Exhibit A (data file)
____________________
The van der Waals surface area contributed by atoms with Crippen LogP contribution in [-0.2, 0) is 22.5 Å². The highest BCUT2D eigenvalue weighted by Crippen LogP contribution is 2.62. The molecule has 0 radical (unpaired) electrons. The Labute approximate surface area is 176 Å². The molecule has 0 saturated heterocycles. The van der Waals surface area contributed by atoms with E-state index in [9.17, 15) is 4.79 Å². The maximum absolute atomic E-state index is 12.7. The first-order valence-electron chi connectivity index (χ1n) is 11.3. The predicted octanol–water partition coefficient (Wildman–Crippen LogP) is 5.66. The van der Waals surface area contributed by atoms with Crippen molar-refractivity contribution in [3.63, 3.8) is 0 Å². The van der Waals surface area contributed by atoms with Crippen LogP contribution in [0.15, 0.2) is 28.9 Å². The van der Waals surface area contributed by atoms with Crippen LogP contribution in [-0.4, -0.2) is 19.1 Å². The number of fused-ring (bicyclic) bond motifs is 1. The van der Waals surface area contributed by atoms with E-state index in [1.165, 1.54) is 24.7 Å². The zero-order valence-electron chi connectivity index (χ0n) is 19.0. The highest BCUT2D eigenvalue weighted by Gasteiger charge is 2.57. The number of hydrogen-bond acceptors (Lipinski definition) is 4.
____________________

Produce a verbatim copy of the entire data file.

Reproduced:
The van der Waals surface area contributed by atoms with Crippen LogP contribution in [-0.2, 0) is 22.5 Å². The highest BCUT2D eigenvalue weighted by Crippen LogP contribution is 2.62. The molecule has 0 radical (unpaired) electrons. The Labute approximate surface area is 176 Å². The molecule has 0 saturated heterocycles. The van der Waals surface area contributed by atoms with E-state index in [9.17, 15) is 4.79 Å². The maximum absolute atomic E-state index is 12.7. The first-order valence-electron chi connectivity index (χ1n) is 11.3. The predicted octanol–water partition coefficient (Wildman–Crippen LogP) is 5.66. The van der Waals surface area contributed by atoms with Crippen molar-refractivity contribution in [3.63, 3.8) is 0 Å². The van der Waals surface area contributed by atoms with Crippen LogP contribution in [0.15, 0.2) is 28.9 Å². The van der Waals surface area contributed by atoms with Crippen LogP contribution in [-0.4, -0.2) is 19.1 Å². The number of fused-ring (bicyclic) bond motifs is 1. The van der Waals surface area contributed by atoms with E-state index in [1.165, 1.54) is 24.7 Å². The zero-order valence-electron chi connectivity index (χ0n) is 19.0. The highest BCUT2D eigenvalue weighted by Gasteiger charge is 2.57. The number of hydrogen-bond acceptors (Lipinski definition) is 4.